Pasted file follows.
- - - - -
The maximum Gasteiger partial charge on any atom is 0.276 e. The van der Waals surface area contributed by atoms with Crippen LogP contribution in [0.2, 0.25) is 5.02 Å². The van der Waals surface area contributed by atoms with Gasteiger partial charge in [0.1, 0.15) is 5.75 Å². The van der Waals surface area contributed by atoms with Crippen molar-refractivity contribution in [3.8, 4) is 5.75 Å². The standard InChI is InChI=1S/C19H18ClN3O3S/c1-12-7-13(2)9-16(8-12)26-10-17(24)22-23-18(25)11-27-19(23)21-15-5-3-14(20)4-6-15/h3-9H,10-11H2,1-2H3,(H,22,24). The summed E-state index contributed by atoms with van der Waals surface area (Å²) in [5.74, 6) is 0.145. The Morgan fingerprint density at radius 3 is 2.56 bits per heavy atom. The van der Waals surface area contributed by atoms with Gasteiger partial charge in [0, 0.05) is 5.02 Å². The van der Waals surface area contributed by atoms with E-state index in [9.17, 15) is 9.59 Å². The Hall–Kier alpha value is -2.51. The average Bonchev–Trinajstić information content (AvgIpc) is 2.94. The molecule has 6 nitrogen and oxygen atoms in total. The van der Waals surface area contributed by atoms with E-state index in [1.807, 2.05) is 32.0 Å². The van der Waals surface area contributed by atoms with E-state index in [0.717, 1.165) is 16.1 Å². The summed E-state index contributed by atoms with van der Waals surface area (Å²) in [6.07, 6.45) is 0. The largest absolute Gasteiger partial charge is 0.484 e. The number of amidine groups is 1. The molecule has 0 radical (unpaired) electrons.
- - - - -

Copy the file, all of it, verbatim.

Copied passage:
The maximum Gasteiger partial charge on any atom is 0.276 e. The van der Waals surface area contributed by atoms with Crippen LogP contribution in [0.2, 0.25) is 5.02 Å². The van der Waals surface area contributed by atoms with Gasteiger partial charge in [0.1, 0.15) is 5.75 Å². The van der Waals surface area contributed by atoms with Crippen molar-refractivity contribution in [3.8, 4) is 5.75 Å². The standard InChI is InChI=1S/C19H18ClN3O3S/c1-12-7-13(2)9-16(8-12)26-10-17(24)22-23-18(25)11-27-19(23)21-15-5-3-14(20)4-6-15/h3-9H,10-11H2,1-2H3,(H,22,24). The summed E-state index contributed by atoms with van der Waals surface area (Å²) in [5.74, 6) is 0.145. The Morgan fingerprint density at radius 3 is 2.56 bits per heavy atom. The van der Waals surface area contributed by atoms with Gasteiger partial charge in [0, 0.05) is 5.02 Å². The van der Waals surface area contributed by atoms with E-state index in [9.17, 15) is 9.59 Å². The Hall–Kier alpha value is -2.51. The average Bonchev–Trinajstić information content (AvgIpc) is 2.94. The molecule has 6 nitrogen and oxygen atoms in total. The van der Waals surface area contributed by atoms with E-state index in [1.807, 2.05) is 32.0 Å². The van der Waals surface area contributed by atoms with E-state index in [0.717, 1.165) is 16.1 Å². The summed E-state index contributed by atoms with van der Waals surface area (Å²) in [6.07, 6.45) is 0. The largest absolute Gasteiger partial charge is 0.484 e. The number of amidine groups is 1. The molecule has 0 radical (unpaired) electrons.